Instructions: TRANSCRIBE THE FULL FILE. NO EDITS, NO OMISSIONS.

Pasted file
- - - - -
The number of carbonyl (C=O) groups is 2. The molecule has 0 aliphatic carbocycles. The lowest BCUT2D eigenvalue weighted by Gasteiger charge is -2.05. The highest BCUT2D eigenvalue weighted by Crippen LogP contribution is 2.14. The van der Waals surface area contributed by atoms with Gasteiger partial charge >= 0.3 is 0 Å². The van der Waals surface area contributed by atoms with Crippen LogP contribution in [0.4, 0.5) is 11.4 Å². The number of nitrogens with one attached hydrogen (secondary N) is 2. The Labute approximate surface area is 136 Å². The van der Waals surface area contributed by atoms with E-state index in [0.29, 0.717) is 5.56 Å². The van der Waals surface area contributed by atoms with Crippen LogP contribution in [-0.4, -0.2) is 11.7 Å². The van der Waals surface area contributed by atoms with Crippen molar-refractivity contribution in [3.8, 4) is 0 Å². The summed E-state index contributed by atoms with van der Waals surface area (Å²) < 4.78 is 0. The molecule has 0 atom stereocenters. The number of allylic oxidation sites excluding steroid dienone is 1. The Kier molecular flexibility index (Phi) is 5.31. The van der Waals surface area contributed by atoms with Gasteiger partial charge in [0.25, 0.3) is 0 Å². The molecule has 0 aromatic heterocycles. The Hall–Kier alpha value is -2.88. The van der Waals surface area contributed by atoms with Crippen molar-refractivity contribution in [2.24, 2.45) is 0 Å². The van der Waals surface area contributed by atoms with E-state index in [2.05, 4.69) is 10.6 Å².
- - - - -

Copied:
The number of carbonyl (C=O) groups is 2. The molecule has 0 aliphatic carbocycles. The lowest BCUT2D eigenvalue weighted by Gasteiger charge is -2.05. The highest BCUT2D eigenvalue weighted by Crippen LogP contribution is 2.14. The van der Waals surface area contributed by atoms with Gasteiger partial charge >= 0.3 is 0 Å². The van der Waals surface area contributed by atoms with Crippen LogP contribution in [0.4, 0.5) is 11.4 Å². The number of nitrogens with one attached hydrogen (secondary N) is 2. The Labute approximate surface area is 136 Å². The van der Waals surface area contributed by atoms with E-state index in [0.29, 0.717) is 5.56 Å². The van der Waals surface area contributed by atoms with Crippen LogP contribution in [-0.4, -0.2) is 11.7 Å². The van der Waals surface area contributed by atoms with Crippen molar-refractivity contribution in [3.8, 4) is 0 Å². The summed E-state index contributed by atoms with van der Waals surface area (Å²) < 4.78 is 0. The molecule has 0 atom stereocenters. The number of allylic oxidation sites excluding steroid dienone is 1. The Kier molecular flexibility index (Phi) is 5.31. The van der Waals surface area contributed by atoms with Gasteiger partial charge in [0.25, 0.3) is 0 Å². The molecule has 0 aromatic heterocycles. The Hall–Kier alpha value is -2.88. The van der Waals surface area contributed by atoms with Crippen molar-refractivity contribution in [2.24, 2.45) is 0 Å². The van der Waals surface area contributed by atoms with E-state index in [2.05, 4.69) is 10.6 Å².